Whoever wants to be my disciple must deny themselves and take up their cross and follow me. Mark 8:34b
In Mark’s Gospel, Jesus foretells his death and resurrection on three separate occasions. Each time the disciples misunderstand entirely. And then Jesus immediately calls His followers to a life shaped by the cross. Read these three sets of passages comparing each of the three aspects: Mark 8:31-38; 9:30-37; 10:32-45.
Now focus on Mark 8:34. The call to take up one’s cross is not a universal call to martyrdom (though it could include that), or to suffer (though it will consist of that); Jesus’ call here is broader than both of these things. Ask yourself, what is conveyed in particular by the imagery of taking up one’s cross?
Luke’s account adds that we are to take up our crosses “daily” (Luke 9:23). According to Hans Bayer, the death to which Jesus invites us “stands for a radical surrender, a giving over of self-centered perspectives and control to God” (A Theology of Mark). Ask yourself, what could be an appropriate next step for you in living a life shaped by the cross that requires ongoing “radical surrender”?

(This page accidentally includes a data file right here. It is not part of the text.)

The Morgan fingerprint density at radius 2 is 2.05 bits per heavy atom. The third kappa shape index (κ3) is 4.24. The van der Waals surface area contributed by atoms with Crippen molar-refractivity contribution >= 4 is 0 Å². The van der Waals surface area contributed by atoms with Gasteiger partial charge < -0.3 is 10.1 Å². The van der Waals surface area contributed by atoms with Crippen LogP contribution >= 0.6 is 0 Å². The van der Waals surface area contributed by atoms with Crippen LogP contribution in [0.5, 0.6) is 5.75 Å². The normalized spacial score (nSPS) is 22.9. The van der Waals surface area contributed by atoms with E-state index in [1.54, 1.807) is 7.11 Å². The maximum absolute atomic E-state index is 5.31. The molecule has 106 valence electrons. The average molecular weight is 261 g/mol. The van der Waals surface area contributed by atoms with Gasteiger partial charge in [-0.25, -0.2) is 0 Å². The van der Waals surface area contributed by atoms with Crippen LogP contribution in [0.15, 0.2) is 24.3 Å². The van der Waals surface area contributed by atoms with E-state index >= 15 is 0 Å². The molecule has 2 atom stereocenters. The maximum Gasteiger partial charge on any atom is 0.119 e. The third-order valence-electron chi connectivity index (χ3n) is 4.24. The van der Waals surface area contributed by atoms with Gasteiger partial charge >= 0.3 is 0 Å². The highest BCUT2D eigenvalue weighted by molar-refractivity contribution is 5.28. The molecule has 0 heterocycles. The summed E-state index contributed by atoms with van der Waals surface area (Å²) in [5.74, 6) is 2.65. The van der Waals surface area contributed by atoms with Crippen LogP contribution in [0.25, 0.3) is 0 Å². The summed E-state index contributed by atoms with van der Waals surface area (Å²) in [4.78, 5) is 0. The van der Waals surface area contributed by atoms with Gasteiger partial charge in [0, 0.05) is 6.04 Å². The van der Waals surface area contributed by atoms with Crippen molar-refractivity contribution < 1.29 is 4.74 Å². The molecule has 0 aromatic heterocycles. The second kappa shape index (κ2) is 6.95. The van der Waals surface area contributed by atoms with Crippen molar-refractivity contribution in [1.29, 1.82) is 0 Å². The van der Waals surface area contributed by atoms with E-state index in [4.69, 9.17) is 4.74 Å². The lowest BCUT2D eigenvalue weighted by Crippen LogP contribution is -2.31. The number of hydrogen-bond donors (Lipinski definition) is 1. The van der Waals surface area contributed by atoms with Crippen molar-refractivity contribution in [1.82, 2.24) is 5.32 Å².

Take some time now to surrender those things which are most challenging to give up, knowing that you are entrusting yourself to the one who cares more about you than anyone else.
“The goal of discipleship is to be fully redeemed, transformed, and living as radiant letters to others of God’s unmerited mercy and healing. We have to see the tough challenges of ‘self-denial’ and ‘carrying one’s cross’ not as goals in themselves but as means to our desired purpose of following Christ. The glorious goal is to be free for Christ’s will, adventure, and ways. It is to be entirely at his disposal to reflect the glory of God in our purified lives.” – Hans Bayer, A Theology of Mark